The impact of a yoga-based physical therapy group for individuals with traumatic brain injury: results from a pilot study

Kelly Krese*, Benjamin Ingraham, Megan K. O’Brien, Chaithanya K. Mummidisetty, Mary McNulty, Nina Srdanovic, Masha Kocherginsky, David Ripley

*Corresponding author for this work

Research output: Contribution to journalArticlepeer-review

Abstract

Objective: To compare the impacts of yoga-based physical therapy versus a seated rest within the context of standard rehabilitation practice on sleep, heart rate variability (HRV), anxiety, and fatigue during acute traumatic brain injury (TBI) rehabilitation. Methods: Eleven individuals participated in this crossover study involving the following interventions in a randomized order: group yoga-based physical therapy (YPT), conventional physical therapy (CPT), and group seated rest in a relaxing environment (SR). HRV and self-reported anxiety and fatigue were measured immediately before and after each group, and sleep after each condition and at baseline. Data was analyzed using generalized linear mixed models with repeated measures. Results: The interaction between time and treatment was statistically significant (p = .0203). For the SR treatment, wake after sleep onset (WASO) rate was reduced from 14.99 to 10.60 (IRR = 0.71; p = .006). Time and treatment were not found to be statistically significantly associated with any of the secondary outcomes. Conclusion: Yoga-based physical therapy is feasible and safe in the inpatient rehabilitation setting following TBI. Sleep quality improved following the addition of a one-hour seated rest in a relaxing environment to a standard rehabilitation daily schedule, suggesting that structured rest time may be beneficial to sleep hygiene during inpatient rehabilitation following TBI. ClinicalTrials.Gov Registration Number: NCT03701594.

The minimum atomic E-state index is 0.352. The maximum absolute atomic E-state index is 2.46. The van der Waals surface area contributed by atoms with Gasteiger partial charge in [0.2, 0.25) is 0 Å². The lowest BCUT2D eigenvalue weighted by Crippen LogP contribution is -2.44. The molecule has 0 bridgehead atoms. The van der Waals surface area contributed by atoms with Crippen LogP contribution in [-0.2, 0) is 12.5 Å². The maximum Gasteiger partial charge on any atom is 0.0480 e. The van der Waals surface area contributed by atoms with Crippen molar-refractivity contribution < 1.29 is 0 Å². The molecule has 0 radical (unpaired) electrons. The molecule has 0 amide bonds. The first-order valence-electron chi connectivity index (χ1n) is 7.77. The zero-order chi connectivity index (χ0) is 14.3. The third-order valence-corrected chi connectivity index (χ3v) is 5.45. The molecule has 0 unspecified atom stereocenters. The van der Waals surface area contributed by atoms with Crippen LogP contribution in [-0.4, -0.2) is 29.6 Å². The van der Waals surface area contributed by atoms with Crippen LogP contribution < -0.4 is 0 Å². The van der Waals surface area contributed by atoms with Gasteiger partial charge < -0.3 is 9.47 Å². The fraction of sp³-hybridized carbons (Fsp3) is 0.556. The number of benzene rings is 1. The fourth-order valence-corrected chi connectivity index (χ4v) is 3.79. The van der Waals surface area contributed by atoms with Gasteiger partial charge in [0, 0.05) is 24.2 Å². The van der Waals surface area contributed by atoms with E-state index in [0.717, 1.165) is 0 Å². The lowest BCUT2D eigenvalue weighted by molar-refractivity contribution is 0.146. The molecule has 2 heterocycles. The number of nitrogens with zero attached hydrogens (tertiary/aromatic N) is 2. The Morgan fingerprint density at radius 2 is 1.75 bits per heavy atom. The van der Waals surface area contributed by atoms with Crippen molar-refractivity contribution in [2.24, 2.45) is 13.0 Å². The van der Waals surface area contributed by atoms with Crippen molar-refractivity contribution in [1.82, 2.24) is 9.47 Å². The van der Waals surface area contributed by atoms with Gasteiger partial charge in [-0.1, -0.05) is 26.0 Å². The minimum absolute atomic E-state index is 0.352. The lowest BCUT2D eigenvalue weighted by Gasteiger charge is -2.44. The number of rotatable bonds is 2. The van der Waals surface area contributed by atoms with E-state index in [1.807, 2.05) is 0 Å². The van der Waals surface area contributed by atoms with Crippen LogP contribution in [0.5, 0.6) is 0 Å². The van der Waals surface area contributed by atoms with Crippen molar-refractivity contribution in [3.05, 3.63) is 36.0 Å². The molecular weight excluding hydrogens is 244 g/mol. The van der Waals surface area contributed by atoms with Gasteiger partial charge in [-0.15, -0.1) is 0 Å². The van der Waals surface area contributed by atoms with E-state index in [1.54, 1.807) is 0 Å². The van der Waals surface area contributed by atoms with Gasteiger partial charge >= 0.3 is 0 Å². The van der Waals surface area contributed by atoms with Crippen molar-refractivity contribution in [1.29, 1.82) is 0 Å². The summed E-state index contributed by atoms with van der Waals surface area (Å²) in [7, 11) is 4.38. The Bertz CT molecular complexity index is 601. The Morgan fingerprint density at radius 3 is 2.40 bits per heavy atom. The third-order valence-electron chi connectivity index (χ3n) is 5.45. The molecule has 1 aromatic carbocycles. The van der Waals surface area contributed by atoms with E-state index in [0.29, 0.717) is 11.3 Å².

Original languageEnglish (US)
Pages (from-to)1118-1126
Number of pages9
JournalBrain Injury
Volume34
Issue number8
DOIs
StatePublished - Jul 2 2020

Keywords

  • Traumatic brain injury
  • anxiety
  • fatigue
  • heart rate variability
  • sleep disturbance
  • yoga

ASJC Scopus subject areas

  • Neuroscience (miscellaneous)
  • Developmental and Educational Psychology
  • Clinical Neurology

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